StATS: Statistical consulting (June 14, 2004).

Most training programs in Statistics do a good job in emphasizing the various tools that you will need, but it is much harder to teach the nonstatistical aspects of statistical consulting.

There is a Statistical Consulting Section in the American Statistical Association and they maintain a nice web site at www.amstat.org/sections/cnsl.

Many Universities offer a Statistical Consulting Center. The University of Iowa's site is a good model. Graduate students in Statistics consult under the guidance of a Statistics faculty member with graduate students in other areas who need help with the statistical aspects of their thesis or dissertation work. It's great experience for the Statistics students and provides a valuable service to the other programs at the University.

Here are some books on Statistical Consulting. I have not read any of these, except for Boen and Zahn.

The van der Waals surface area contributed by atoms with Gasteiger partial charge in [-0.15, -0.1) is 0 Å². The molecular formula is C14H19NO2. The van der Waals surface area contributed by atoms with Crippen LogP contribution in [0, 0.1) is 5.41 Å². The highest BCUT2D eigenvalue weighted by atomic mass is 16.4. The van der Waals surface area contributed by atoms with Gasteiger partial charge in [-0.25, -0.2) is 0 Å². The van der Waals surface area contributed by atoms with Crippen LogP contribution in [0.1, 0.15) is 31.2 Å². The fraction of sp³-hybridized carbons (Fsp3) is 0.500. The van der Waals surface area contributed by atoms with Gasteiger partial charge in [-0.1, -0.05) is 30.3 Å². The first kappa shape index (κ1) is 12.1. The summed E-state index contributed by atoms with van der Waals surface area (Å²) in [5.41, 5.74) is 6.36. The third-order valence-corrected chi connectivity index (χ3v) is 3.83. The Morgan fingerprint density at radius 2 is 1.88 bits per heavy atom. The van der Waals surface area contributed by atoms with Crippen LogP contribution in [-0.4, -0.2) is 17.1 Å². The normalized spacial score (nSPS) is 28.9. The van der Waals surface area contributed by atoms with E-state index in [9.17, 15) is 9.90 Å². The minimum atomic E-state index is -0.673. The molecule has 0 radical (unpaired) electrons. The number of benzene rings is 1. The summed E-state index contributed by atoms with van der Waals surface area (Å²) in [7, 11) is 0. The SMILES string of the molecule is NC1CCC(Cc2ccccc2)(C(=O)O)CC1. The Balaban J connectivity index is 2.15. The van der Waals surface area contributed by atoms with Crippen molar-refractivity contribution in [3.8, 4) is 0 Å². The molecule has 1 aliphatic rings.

There is a listserv, stat-l, and a newsgroup, sci.stat.consult, that offer a forum for discussing consulting issues. The listserv and the newsgroup used to be linked, but now they function pretty much independently. More information about stat-l is available on my web pages under question 1 and question 4 of the stat-l/sci.stat.consult FAQ.

This page was written by Steve Simon while working at Children's Mercy Hospital. Although I do not hold the copyright for this material, I am reproducing it here as a service, as it is no longer available on the Children's Mercy Hospital website. Need more information? I have a page with general help resources. You can also browse for pages similar to this one at Category: Teaching resources.